Thank for offering. That should help although, as Norma has mentioned, "free throwing" things is prone to fairly wide swings in weights. Those variations might also affect bake times, which might affect weight losses. But I would rather have the information than not. That might at least get us into the "zone". The piece of information that would be most useful at this point, especially if coupled with the baked pizza weight that you get on your scale (I prefer grams if that is possible), would be the weight of a typical Mack's dough ball. However, I realize that that may be asking for too much. Also, pizza assemblers often don't have the foggiest idea as to what the dough balls weigh that they use to make pizzas day after day.

Peter

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Re: NJ Boardwalk Pizza
« Reply #628 on: April 15, 2011, 11:59:44 AM »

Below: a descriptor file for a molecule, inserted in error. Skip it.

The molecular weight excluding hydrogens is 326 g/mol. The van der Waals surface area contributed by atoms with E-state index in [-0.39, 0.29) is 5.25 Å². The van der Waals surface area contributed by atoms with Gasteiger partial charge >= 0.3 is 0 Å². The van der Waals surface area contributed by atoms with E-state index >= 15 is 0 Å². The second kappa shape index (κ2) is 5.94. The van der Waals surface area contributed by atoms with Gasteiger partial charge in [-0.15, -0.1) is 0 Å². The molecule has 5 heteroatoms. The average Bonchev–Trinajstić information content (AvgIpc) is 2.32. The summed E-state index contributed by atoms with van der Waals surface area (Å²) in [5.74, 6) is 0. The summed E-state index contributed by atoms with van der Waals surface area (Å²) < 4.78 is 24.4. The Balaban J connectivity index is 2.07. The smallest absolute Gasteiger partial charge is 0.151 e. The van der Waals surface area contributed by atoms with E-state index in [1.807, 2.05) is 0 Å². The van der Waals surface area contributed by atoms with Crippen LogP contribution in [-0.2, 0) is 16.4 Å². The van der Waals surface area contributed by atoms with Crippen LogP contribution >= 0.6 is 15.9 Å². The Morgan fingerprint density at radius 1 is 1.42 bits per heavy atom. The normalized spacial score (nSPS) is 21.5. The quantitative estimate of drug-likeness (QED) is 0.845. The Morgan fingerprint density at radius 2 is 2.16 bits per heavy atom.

Norma,

I think I would rather see you try to repeat your last results, using the same values for everything, whether your next iteration is at home or at market. Obviously, a market version baked in your deck oven would be a better test because you wouldn't be introducing a new variable (your home oven) into the equation. Since ERASMO has offered to do a weighing fo the next Mack's pizza he buys, we may also get some newer/better numbers to work with.

Peter

Peter,

Thanks for your thoughts about what I should try for my next iteration.  I am going to do the next attempt at market, so I can see if my results are consistent with my last results.  I will use the same formula with the same flour, and also the same TF, but might change the oil to soybean oil.  All depends if I have time to purchase some soybean oil.  I might add a little less of the cheese blend and sauce to get more in line with the looks of a real Mackís pizza. I also hope with ERASMOís kind offer of weighing a real Mackís pizza, we might be able to newer/better numbers to work with.

Norma
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Re: NJ Boardwalk Pizza
« Reply #629 on: April 15, 2011, 12:38:40 PM »
ERASMO,